Before the students prepare to leave, I give each of them a laminated bookmark to take.  On the bookmark are important things to remember as they prepare for the upcoming tests.  I like that it says to wear comfortable clothes.  I also tell them to layer.  It’s better to have a jacket to put on or take off if necessary.  Being too hot or too cold is definitely a distraction!

I would love to hear from you.  Connect with me!

8 Tips New Test Takers Should Know

Posted on

I was determined to find a new way to review test taking tips with our third graders this school year.  As everyone knows, this is their first year taking the “Big Test.”  In the past, I have worked with third graders in small groups using student data for my ASCA National Model plan.  This year, the teachers requested a testing tips classroom guidance lesson for all of the students.  After looking through one of my favorite testing resources (Excite Me! Motivate Me! Test Me! by Sandra Robinson) along with Tyler Tames the Testing Tiger by Janet Bender, I created this Testing Tips Foldable.

Both resources give many similar test taking tips.  Tyler Tames the Testing Tiger includes ten test prep cards.  I used a few of the test prep suggestions from Tyler Tames the Testing Tiger to create five of the flaps, and I used five of the discussion cards from the back of the Excite Me! Motivate Me! Test Me! book for the other five.  Here’s an explanation of each tip:

  • Be PreparedThis flap is where the students wrote important things to do like getting a good nights rest the night before and having a good breakfast the morning of the test.  They also included having number two pencils .
  • Reframe Your ThinkingSome students don’t believe they can do well on the test.  This flap includes positive self-talk such as  “I can do it” and “I am ready for the test.”
  • Stop, Look, and Listen– This flap reminds the students to be still, look at the test administrator, and listen to the directions.
  • No Fear– Many third graders are nervous about the unknown.  They also fear they will not go to fourth grade if they don’t pass.  As they wrote notes on the back of this flap about not being afraid and doing their best, I told them that these tests are just a small piece of data used to determine whether or not they will go to the next grade.  I also told them it is important to work hard throughout the school year because their quarterly grades are just as important.
  • Plug it In– This flap reminds students to use each of the multiple choice answers to fill in the blank.  Some won’t make sense and will help them narrow their choices down.
  • Jail the Detail– This flap reminds the students to circle or underline the key words in a test question.  They can look for the key words in the reading passage or determine how to solve a math problem by using this tip.
  • Stash the Trash– Many times, there are sentences included in test questions that really aren’t important.  This tip reminds students to cross out any unnecessary information.  This includes answer choices they already know don’t belong. This tip can also be called “Slash” the Trash.
  • Zap the Maps– Students sometimes don’t look closely at keys and legends on standerdized tests.  They will see a chart with four triangles and say the answer is four. However, one triangle equals 3 according to a key near the chart.  This makes the answer twelve.  This tip reminds them to pay attention to the key of a chart, graph, or map.
  • Pace Yourself– Our students are given PLENTY of time to take their tests.  That being said, they need to pace themselves.  This just means not rushing through the test and also watching the time and making sure they are not going too slow as well.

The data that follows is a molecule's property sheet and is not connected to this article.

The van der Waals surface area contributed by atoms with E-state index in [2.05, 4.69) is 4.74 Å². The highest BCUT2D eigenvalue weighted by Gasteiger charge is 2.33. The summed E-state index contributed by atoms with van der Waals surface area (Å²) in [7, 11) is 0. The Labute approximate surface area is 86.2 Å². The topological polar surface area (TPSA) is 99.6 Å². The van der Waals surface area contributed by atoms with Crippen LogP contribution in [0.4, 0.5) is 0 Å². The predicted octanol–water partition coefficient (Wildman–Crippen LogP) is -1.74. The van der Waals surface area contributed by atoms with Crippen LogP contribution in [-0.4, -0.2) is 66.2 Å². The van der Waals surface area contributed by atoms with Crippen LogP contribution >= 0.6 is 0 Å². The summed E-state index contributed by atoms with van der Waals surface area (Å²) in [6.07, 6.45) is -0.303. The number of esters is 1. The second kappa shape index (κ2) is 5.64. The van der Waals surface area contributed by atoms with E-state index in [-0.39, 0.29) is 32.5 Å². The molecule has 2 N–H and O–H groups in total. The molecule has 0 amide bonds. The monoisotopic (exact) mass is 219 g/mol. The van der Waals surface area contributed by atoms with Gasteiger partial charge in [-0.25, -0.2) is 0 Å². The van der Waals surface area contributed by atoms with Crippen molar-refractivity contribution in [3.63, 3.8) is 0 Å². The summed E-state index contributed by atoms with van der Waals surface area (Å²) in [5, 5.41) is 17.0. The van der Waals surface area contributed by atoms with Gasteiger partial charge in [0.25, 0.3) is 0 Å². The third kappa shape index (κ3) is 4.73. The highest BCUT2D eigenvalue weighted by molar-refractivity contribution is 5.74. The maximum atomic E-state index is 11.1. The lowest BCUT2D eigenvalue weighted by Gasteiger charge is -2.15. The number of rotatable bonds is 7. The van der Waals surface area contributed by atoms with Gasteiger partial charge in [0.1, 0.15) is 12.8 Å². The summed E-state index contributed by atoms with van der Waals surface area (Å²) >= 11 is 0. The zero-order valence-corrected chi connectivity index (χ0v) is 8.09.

• Check it out– This last flap reminds students to check over their answers when they have completed the test if there is time left.  If they have a bubble sheet, it’s also good to check it for stray marks.
Inside the foldable is a bulletin board idea from the “Testing Tiger” book (which I made a smaller version of) and four additional helpful tips for students to refer to as well from the Excite Me! book.  I used manila paper, made copies so lines would already be there, and pre-folded them. The students only needed to cut the lines to make each flap, and we were ready to begin.  Although the students were exited to decorate and add some “flavor” to the foldable, our class time focused on content.  They had time near the end to draw and color.









The former teacher in me can’t help but love the idea of using foldables in the classroom.  After I discovered them, I just had to find a way to incorporate a few into my school counseling program.  This is my first attempt, and I was excited to see it all come together. I’ll be sharing another one soon, so come back! I’d love to hear from you regarding test taking activities you’ve used.  Connect with me!

Template on TpTTemplate on TpT- Version 2

Like this idea but not sure how to make it?  No time to purchase the two resources mentioned in this post?  Visit my Teachers Pay Teachers Store to purchase two versions of my template for just $3.50. All you’ll need to do is choose your 8.5 x 11 paper and copy!  The lines are provided for your students along with my very own tips for the inside!  (Please note- the product in my store can NOT have the same pictures on the inside as the example here on my blog due to copyright.  If you want the comics seen on the original project up top, you will need to purchase the two books mentioned and make the project from scratch with your students.)

Test Taking Scoot is also a fun to review and involves movement.

You may also like this Testing SMART Bingo Game.  It’s available for whole class or groups.  My Test Taking Board Game is also a great test taking tips reviewing tool.

The three products come in a Test Taking Bundle for a 20% savings.

ETA:  So after the fact, I realized I said there were only 8 tips, but low and behold there are 10!  Too late to change the blog title now, or no one will EVER find it! 🙂

Stick around!  You can follow Savvy School Counselor with free email updates.  You can also follow my TpT Store to keep up with my latest products and freebies